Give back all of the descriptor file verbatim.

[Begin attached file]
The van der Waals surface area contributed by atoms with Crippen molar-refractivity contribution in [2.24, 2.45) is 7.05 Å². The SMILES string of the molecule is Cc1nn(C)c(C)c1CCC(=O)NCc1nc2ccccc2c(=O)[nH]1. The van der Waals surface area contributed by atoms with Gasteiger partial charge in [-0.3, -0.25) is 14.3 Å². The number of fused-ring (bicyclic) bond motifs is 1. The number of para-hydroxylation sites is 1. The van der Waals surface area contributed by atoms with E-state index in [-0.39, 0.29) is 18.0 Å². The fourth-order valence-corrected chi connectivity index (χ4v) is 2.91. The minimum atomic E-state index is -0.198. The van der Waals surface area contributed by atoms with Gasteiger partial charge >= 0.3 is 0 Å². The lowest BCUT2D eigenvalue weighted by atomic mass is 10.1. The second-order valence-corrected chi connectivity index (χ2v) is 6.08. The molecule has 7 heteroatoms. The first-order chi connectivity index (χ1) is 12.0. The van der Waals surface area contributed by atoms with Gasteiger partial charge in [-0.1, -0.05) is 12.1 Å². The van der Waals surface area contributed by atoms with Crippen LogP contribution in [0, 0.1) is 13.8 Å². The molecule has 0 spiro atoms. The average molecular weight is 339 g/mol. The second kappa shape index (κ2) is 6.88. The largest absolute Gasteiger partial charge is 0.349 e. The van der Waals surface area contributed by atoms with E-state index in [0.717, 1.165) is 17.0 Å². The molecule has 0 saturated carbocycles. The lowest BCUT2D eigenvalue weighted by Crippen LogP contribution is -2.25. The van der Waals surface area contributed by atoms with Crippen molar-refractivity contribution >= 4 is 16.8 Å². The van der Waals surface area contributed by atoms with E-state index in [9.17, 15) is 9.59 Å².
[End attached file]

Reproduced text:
The van der Waals surface area contributed by atoms with Crippen molar-refractivity contribution in [2.24, 2.45) is 7.05 Å². The SMILES string of the molecule is Cc1nn(C)c(C)c1CCC(=O)NCc1nc2ccccc2c(=O)[nH]1. The van der Waals surface area contributed by atoms with Gasteiger partial charge in [-0.3, -0.25) is 14.3 Å². The number of fused-ring (bicyclic) bond motifs is 1. The number of para-hydroxylation sites is 1. The van der Waals surface area contributed by atoms with E-state index in [-0.39, 0.29) is 18.0 Å². The fourth-order valence-corrected chi connectivity index (χ4v) is 2.91. The minimum atomic E-state index is -0.198. The van der Waals surface area contributed by atoms with Gasteiger partial charge >= 0.3 is 0 Å². The lowest BCUT2D eigenvalue weighted by atomic mass is 10.1. The second-order valence-corrected chi connectivity index (χ2v) is 6.08. The molecule has 7 heteroatoms. The first-order chi connectivity index (χ1) is 12.0. The van der Waals surface area contributed by atoms with Gasteiger partial charge in [-0.1, -0.05) is 12.1 Å². The van der Waals surface area contributed by atoms with Crippen LogP contribution in [0, 0.1) is 13.8 Å². The molecule has 0 spiro atoms. The average molecular weight is 339 g/mol. The second kappa shape index (κ2) is 6.88. The largest absolute Gasteiger partial charge is 0.349 e. The van der Waals surface area contributed by atoms with E-state index in [0.717, 1.165) is 17.0 Å². The molecule has 0 saturated carbocycles. The lowest BCUT2D eigenvalue weighted by Crippen LogP contribution is -2.25. The van der Waals surface area contributed by atoms with Crippen molar-refractivity contribution >= 4 is 16.8 Å². The van der Waals surface area contributed by atoms with E-state index in [9.17, 15) is 9.59 Å².